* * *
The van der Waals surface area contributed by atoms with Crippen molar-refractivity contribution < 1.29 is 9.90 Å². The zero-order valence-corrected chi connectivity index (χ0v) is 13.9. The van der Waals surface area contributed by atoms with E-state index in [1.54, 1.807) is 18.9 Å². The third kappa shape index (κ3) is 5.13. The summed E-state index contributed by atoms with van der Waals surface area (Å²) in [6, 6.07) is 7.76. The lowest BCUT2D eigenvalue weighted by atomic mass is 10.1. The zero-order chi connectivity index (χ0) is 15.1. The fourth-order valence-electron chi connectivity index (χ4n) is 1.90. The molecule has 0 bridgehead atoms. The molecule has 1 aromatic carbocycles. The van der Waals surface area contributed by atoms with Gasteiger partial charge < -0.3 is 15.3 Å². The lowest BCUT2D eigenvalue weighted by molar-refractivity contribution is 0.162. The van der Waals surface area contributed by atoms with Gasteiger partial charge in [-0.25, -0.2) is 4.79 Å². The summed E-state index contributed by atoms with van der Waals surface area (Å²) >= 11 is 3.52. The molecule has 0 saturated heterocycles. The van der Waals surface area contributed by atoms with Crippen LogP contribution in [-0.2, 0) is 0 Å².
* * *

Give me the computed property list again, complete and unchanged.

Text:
The van der Waals surface area contributed by atoms with Crippen molar-refractivity contribution < 1.29 is 9.90 Å². The zero-order valence-corrected chi connectivity index (χ0v) is 13.9. The van der Waals surface area contributed by atoms with E-state index in [1.54, 1.807) is 18.9 Å². The third kappa shape index (κ3) is 5.13. The summed E-state index contributed by atoms with van der Waals surface area (Å²) in [6, 6.07) is 7.76. The lowest BCUT2D eigenvalue weighted by atomic mass is 10.1. The zero-order chi connectivity index (χ0) is 15.1. The fourth-order valence-electron chi connectivity index (χ4n) is 1.90. The molecule has 0 bridgehead atoms. The molecule has 1 aromatic carbocycles. The van der Waals surface area contributed by atoms with Gasteiger partial charge < -0.3 is 15.3 Å². The lowest BCUT2D eigenvalue weighted by molar-refractivity contribution is 0.162. The van der Waals surface area contributed by atoms with Gasteiger partial charge in [-0.25, -0.2) is 4.79 Å². The summed E-state index contributed by atoms with van der Waals surface area (Å²) >= 11 is 3.52. The molecule has 0 saturated heterocycles. The van der Waals surface area contributed by atoms with Crippen LogP contribution in [-0.2, 0) is 0 Å².